2.4. Resistance Surfaces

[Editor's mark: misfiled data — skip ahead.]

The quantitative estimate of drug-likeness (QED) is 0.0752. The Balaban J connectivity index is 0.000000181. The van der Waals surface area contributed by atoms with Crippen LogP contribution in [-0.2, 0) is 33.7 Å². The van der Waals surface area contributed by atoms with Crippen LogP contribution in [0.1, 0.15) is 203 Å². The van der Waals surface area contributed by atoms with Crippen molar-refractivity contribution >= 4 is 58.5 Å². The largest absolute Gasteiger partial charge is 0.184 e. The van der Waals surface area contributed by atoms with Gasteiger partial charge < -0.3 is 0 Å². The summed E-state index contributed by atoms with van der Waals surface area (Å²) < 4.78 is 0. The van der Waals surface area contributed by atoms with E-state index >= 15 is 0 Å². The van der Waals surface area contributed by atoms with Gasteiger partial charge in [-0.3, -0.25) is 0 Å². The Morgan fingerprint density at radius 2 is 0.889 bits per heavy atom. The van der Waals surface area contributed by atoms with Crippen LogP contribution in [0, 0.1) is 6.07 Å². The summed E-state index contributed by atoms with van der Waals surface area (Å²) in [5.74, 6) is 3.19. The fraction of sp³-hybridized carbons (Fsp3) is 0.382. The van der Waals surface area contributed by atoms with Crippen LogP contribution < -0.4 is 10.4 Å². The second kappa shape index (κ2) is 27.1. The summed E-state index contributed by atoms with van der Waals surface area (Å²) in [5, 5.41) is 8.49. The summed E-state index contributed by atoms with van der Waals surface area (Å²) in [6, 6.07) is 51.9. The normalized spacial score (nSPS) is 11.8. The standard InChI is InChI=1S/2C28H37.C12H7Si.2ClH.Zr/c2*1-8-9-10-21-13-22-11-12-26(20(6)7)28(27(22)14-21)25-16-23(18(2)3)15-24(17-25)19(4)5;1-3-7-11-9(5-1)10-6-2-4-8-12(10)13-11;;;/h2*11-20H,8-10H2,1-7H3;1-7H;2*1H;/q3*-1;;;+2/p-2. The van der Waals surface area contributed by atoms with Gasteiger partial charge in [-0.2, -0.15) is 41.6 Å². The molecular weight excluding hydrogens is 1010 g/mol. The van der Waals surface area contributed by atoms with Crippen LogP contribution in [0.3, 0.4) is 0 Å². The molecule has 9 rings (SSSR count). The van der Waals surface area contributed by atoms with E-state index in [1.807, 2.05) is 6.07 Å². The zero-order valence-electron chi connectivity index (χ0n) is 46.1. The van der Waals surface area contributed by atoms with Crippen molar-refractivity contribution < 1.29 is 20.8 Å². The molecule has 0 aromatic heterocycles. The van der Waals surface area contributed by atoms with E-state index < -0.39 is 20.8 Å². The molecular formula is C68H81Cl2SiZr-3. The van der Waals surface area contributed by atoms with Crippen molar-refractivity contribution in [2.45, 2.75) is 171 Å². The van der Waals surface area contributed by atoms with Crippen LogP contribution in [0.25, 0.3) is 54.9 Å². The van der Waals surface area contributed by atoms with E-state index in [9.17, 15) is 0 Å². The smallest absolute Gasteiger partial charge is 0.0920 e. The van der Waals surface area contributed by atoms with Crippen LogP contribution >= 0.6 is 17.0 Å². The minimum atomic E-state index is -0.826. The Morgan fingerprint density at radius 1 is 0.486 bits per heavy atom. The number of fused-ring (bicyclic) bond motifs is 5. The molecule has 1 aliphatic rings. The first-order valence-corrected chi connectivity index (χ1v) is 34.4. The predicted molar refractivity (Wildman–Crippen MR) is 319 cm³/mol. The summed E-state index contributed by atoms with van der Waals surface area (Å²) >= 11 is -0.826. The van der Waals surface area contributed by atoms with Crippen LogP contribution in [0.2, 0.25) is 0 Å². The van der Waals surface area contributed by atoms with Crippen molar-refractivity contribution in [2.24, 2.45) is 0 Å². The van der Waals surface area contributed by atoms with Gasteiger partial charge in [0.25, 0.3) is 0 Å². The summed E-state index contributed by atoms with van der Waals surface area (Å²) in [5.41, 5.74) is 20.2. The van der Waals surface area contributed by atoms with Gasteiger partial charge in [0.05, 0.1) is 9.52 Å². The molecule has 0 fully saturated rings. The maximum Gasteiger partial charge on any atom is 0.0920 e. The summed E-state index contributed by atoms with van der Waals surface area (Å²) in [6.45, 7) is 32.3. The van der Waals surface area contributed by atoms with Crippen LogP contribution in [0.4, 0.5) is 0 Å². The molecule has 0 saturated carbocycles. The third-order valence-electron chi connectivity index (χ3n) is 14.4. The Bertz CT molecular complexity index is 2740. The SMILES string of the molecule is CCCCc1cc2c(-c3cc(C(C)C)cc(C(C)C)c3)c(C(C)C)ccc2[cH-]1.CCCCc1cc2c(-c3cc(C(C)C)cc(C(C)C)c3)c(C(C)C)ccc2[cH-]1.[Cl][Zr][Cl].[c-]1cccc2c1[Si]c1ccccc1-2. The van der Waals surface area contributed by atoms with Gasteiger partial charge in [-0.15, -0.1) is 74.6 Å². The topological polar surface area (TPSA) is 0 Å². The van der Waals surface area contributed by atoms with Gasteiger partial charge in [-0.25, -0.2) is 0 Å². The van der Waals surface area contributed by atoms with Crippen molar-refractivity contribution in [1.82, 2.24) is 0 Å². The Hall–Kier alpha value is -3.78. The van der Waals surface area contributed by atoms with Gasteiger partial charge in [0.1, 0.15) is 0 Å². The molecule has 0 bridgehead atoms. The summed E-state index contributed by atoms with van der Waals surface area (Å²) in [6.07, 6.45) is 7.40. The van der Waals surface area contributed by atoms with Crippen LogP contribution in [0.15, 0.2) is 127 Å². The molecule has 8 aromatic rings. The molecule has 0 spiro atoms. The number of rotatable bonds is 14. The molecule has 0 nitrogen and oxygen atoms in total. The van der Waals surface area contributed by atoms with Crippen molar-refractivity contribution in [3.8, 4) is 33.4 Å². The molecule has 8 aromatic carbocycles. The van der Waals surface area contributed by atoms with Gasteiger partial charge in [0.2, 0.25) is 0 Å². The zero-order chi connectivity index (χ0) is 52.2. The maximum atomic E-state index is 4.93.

Resistance surfaces are essentially matrices that contain variables relating to different environmental or landscape features that may impede or facilitate connectivity between individuals in the form of migration or gene flow. They can be parameterized through field data as obtained from GIS systems and are useful for providing hypotheses on the nature of how spatial genetic structure through migration, introgression and dispersal may have formed. One notable SIBM that utilizes resistance surfaces is CD-POP (Cost Distance POPulations) that contains cost distance matrices for representing resistance to movement through the landscape [65]. The program uses gradients of cumulative cost to impede dispersal between grid cells and can facilitate reproduction according to four different functions: linear, inverse square, nearest neighbor and random mixing. The initial version of CD-POP could be used only with neutral loci. However, this was improved upon in an important follow-up paper where CD-POP made use of a fitness landscape in order to simulate selection [66]. CD-POP was upgraded to include a di-allelic single or multi-locus system with any number of neutral loci and up to two unlinked, di-allelic, selective loci (with alleles A, a, B, and b). Selection is then implemented according to the grid value where generated offspring reside and the genotypes of the selective loci that they contain. This represents an important step towards providing a general model for simulating selection. More recently, another study utilizing CD-POP’s selection model has been used in a study to assess the role of adaptive and neutral markers towards population differentiation [67]. Another open-source software tool that uses resistance surfaces is Circuitscape, which is based upon resistance paths that are analogous to those within an electrical circuit [68]. It may be used to predict dispersal of animals or plants and patterns of genetic differentiation among in heterogeneous landscapes [69].